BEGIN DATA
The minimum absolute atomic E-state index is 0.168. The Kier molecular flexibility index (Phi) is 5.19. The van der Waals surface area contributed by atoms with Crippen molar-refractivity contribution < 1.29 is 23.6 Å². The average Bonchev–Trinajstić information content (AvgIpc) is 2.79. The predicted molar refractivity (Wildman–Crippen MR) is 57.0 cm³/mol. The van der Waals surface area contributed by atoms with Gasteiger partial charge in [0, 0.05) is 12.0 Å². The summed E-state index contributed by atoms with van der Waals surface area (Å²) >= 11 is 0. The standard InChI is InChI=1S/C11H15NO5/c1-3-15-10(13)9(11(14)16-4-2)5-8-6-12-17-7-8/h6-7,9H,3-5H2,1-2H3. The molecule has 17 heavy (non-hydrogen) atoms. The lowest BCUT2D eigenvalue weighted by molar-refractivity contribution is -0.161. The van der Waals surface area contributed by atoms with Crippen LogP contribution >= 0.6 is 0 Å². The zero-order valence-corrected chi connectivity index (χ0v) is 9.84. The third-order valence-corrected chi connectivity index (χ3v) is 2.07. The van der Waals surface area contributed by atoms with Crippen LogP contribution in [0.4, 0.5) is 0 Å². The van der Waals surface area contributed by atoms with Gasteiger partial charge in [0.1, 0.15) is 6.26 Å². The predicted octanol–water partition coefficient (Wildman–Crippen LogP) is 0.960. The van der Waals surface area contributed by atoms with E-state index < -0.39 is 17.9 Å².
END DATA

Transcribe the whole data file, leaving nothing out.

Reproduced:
The minimum absolute atomic E-state index is 0.168. The Kier molecular flexibility index (Phi) is 5.19. The van der Waals surface area contributed by atoms with Crippen molar-refractivity contribution < 1.29 is 23.6 Å². The average Bonchev–Trinajstić information content (AvgIpc) is 2.79. The predicted molar refractivity (Wildman–Crippen MR) is 57.0 cm³/mol. The van der Waals surface area contributed by atoms with Gasteiger partial charge in [0, 0.05) is 12.0 Å². The summed E-state index contributed by atoms with van der Waals surface area (Å²) >= 11 is 0. The standard InChI is InChI=1S/C11H15NO5/c1-3-15-10(13)9(11(14)16-4-2)5-8-6-12-17-7-8/h6-7,9H,3-5H2,1-2H3. The molecule has 17 heavy (non-hydrogen) atoms. The lowest BCUT2D eigenvalue weighted by molar-refractivity contribution is -0.161. The van der Waals surface area contributed by atoms with Crippen LogP contribution >= 0.6 is 0 Å². The zero-order valence-corrected chi connectivity index (χ0v) is 9.84. The third-order valence-corrected chi connectivity index (χ3v) is 2.07. The van der Waals surface area contributed by atoms with Crippen LogP contribution in [0.4, 0.5) is 0 Å². The van der Waals surface area contributed by atoms with Gasteiger partial charge in [0.1, 0.15) is 6.26 Å². The predicted octanol–water partition coefficient (Wildman–Crippen LogP) is 0.960. The van der Waals surface area contributed by atoms with E-state index < -0.39 is 17.9 Å².